What You Need to Know About Dry Eyes at Night

Dry eyes at night can cause discomfort and affect your vision, leading to a miserable experience. Many people are unaware that effective treatments are available to alleviate these symptoms. We’ll explore the causes, symptoms, and treatment options for dry eyes at night, providing the information you need to seek relief.

Causes of Dry Eyes at Night 

Dry eyes occur when there is an imbalance between tear production and removal. Several factors can contribute to this imbalance, including:

  • Age: Our eyes naturally produce fewer tears as we age, increasing the likelihood of dry eyes at night. According to the Canadian Association of Optometrists, approximately 30% of adults aged 50 and above experience dry eyes.
  • Contact lenses: Wearing contact lenses for extended periods can reduce tear production and contribute to dry eyes at night. Studies show contact lens wearers are more prone to experiencing dry eye symptoms.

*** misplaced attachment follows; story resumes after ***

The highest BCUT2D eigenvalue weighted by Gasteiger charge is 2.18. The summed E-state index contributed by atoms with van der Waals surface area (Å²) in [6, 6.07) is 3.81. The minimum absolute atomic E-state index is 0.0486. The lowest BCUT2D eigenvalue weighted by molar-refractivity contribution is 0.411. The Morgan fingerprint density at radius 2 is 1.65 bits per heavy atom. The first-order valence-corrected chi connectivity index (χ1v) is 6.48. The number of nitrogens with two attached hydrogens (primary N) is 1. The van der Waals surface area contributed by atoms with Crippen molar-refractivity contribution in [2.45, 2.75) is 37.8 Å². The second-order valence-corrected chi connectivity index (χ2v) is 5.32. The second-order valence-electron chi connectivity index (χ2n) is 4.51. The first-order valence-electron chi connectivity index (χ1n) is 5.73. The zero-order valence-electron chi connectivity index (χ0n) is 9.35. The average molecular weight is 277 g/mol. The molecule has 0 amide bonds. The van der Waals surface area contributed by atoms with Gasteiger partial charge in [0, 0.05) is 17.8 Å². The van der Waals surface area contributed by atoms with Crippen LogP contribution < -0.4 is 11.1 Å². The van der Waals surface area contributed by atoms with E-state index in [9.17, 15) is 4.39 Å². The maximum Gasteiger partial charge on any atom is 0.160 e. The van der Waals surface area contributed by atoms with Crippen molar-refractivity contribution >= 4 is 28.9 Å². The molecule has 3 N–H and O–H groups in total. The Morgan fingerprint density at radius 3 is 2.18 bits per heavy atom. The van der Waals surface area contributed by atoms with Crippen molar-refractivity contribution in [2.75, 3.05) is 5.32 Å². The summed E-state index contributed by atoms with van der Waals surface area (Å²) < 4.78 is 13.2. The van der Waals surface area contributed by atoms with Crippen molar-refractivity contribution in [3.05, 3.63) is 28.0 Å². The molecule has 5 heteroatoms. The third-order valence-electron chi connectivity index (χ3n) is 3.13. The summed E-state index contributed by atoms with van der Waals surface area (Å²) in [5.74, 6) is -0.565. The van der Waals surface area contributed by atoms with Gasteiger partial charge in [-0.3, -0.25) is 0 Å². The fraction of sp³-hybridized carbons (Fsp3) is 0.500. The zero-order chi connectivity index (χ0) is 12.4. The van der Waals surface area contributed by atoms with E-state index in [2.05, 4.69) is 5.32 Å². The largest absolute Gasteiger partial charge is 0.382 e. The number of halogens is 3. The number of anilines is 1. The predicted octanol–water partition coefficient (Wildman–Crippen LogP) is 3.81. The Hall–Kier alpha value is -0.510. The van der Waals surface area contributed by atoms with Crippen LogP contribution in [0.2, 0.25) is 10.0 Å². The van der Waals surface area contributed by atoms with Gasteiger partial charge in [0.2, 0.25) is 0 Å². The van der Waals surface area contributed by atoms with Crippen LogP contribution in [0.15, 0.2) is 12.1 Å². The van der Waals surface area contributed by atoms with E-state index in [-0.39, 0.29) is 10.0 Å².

• Dehydration: Insufficient fluid intake can lead to reduced tear production and poor tear quality. Staying hydrated is essential for maintaining proper tear film and preventing dry eyes.
  • Environmental factors: Wind, smoke, pollution, and allergens in the air can increase the development of dry eyes, especially at night when ecological exposure may be higher.
  • Eye surgeries: Refractive eye surgeries, such as LASIK or PRK, can temporarily disrupt tear production, leading to dry eyes. However, these symptoms often resolve within a few months post-surgery.
  • Hormonal factors: Hormonal changes due to pregnancy, menopause, or the use of birth control pills can affect tear production, making women more susceptible to dry eyes at night.